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* Write a small function that computes the ''RDFS closure'' on your graph.
in is always a subject. Having a degree from a HEI means that you have also gradutated from that HEI. Only persons can graduate from a HEI."
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* Re-run the SPARQL queries to check the types of Rick Gates and of money laundering again: have they changed?
  
'''Create and output the RDFS graph in RDFlib''' - if you can, try to build on
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You can compute the RDFS closure on a graph ''g'' like this:
your example from lab 2!
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import owlrl
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 +
owlrl.DeductiveClosure(owlrl.RDFS_Semantics).expand(g)
  
Check that simple inference works -  make sure that your graph contains triples like these, even if
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'''Task:'''
you have not asserted them explicitly:
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Use RDFS terms to add this rule as a triple:
* that UCB and UV are HEIs
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* A person under investigation is a FOAF person.
* that Cade and Emma both have expertises
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* Like earlier, check the RDF types of Rick Gates before and after running RDFS reasoning. Do they change?
* that Cade and Emma are both persons
 
* that biology and chemistry are both subjects
 
* that Cade and Emma have both graduated from some HEI
 
  
 +
'''Task:'''
 +
Add in "plain RDF" as in Exercise 1:
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* Paul Manafort was convicted for tax evasion.
  
Rewrite some of your existing code to use rdfs:label in a triple and add an rdfs:comment to the same resource.
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Use RDFS  terms to add these rules as triples:
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* When one thing is ''convicted for'' another thing,
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** the first thing is also ''charged with'' the second thing.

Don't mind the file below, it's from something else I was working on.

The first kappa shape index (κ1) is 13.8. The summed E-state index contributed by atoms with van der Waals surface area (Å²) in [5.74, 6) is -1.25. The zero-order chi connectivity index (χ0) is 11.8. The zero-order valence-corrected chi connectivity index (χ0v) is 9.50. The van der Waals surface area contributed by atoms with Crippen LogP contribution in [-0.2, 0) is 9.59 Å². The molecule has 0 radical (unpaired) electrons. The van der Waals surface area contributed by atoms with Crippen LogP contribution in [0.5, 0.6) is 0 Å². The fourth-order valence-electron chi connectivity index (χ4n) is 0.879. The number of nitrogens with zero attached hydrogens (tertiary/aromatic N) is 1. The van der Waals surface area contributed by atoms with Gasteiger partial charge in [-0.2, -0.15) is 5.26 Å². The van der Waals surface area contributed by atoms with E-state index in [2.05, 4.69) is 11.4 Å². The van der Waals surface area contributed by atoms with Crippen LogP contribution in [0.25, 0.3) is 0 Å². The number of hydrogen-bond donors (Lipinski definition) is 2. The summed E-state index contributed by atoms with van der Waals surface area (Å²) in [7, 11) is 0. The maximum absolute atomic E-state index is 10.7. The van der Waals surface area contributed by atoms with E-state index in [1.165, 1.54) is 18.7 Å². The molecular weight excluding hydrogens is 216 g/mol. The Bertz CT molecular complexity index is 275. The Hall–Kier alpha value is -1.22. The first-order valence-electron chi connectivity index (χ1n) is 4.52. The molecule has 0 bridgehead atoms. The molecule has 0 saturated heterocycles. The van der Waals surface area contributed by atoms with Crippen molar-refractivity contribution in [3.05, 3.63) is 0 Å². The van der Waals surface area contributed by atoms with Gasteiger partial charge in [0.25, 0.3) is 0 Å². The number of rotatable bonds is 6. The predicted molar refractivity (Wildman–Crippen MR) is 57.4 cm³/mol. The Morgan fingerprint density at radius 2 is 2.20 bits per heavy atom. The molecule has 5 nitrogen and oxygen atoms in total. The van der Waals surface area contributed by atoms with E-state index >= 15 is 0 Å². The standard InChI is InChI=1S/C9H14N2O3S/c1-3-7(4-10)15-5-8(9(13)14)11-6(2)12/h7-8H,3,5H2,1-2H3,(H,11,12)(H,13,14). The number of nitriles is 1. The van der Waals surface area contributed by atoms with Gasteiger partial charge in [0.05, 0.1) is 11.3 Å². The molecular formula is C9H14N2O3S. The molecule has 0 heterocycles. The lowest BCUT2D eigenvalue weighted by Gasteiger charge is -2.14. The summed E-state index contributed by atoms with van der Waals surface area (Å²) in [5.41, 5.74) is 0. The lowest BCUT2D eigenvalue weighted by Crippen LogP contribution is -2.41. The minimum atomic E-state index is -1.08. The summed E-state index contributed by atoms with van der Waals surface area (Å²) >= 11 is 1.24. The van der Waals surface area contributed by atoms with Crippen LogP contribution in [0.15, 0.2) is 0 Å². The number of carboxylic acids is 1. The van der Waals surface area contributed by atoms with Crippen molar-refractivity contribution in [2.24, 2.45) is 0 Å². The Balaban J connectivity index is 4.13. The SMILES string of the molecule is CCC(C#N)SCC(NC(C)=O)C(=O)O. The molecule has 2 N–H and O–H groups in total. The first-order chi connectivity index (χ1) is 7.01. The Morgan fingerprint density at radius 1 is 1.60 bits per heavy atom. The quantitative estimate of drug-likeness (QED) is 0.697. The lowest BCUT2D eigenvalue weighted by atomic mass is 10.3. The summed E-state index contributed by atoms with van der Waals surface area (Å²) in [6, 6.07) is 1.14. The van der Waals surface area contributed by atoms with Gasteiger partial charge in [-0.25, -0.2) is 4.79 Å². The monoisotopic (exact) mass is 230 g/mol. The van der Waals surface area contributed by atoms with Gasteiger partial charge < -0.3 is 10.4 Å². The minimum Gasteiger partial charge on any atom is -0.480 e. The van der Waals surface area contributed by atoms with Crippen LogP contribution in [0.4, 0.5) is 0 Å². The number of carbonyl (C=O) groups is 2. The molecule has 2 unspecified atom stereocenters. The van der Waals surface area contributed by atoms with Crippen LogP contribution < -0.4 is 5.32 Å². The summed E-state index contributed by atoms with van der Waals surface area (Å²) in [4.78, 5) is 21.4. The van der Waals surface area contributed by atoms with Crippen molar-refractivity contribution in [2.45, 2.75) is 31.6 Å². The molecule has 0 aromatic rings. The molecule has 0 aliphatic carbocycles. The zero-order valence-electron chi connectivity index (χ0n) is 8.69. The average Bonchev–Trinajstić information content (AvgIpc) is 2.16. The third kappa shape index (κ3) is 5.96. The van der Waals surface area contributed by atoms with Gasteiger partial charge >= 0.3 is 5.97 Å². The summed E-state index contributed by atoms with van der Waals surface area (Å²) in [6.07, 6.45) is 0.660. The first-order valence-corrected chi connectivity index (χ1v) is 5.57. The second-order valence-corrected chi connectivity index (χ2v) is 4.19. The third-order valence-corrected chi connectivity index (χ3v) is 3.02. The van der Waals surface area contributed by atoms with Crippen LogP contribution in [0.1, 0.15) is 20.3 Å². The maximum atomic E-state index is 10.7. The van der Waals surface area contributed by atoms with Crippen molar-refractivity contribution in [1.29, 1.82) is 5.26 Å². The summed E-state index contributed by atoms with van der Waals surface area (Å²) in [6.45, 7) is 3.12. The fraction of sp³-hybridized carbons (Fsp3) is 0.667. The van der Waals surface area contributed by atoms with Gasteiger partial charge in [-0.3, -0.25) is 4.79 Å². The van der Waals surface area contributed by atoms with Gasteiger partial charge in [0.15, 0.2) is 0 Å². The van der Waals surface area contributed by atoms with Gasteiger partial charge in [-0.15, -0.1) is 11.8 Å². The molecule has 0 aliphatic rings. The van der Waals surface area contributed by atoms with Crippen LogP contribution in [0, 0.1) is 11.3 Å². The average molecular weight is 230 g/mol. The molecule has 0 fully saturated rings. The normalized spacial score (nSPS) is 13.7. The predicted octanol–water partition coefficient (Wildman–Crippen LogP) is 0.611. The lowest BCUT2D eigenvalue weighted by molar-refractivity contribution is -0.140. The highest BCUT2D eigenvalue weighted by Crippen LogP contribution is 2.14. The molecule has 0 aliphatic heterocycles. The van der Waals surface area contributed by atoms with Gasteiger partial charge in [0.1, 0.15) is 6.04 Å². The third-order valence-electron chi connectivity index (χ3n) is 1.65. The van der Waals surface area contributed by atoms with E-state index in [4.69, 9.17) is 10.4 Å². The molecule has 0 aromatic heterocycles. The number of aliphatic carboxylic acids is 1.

==If you have more time...==
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''Note:'' we are dealing with a "timeless" graph here, that represents facts that has held at "some points in time", but not necessarily at the same time.
Create a new RDFS graph that wraps an empty graph. This graph contains only RDFS axioms. Write it out in Turtle and check that you understand  the meaning and purpose of each axiom.
 
  
Create an RDF (not RDFS) graph that contains all the triples in your first graph (the one with all the people and universities). Subtract all the triples in the axiom graph from the people/university graph. Write it out to see that you are left with only the asserted and entailed triples and that none of the axioms remain.
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* What are the RDF types of Paul Manafort and of tax evasion before and after RDFS reasoning?
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* Does the RDFS domain and range of the ''convicted for'' property change?
  
<!-- Download the SKOS vocabulary from https://www.w3.org/2009/08/skos-reference/skos.rdf and save it to a file called, e.g., SKOS.rdf .
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==If you have more time...==
Use the schemagen tool (it is inside your Jena folders, for example under apache-jena-3.1.1/bin) to generate a Java class for the SKOS vocabulary.  
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'''Task:'''
You need to do this from a console window, using a command like "<path>/schemagen -i <infile.rdf> -o <outfile.java>".
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* Create a Turtle file with all the RDF and RDFS triples from the earlier tasks.
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* Go to a local or online Blazegraph. Create a new Blazegraph namespace and ''Use'' it. (Remember that namespaces in Blazegraph and rdflib have nothing to do with one another.)  
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* Go to the ''Upload'' tab to add the triples into your new Blazegraph namespace.
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* Go through each of the above queries to confirm that Blazegraph has not performed any RDFS reasoning.
  
Copy the SKOS.java file into your project in the same package as your other Java files,  and try to use SKOS properties
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You can also list all the triples in the namespace to ensure that nothing has been added:
where they fit, for example to organise the keywords for interests and expertise.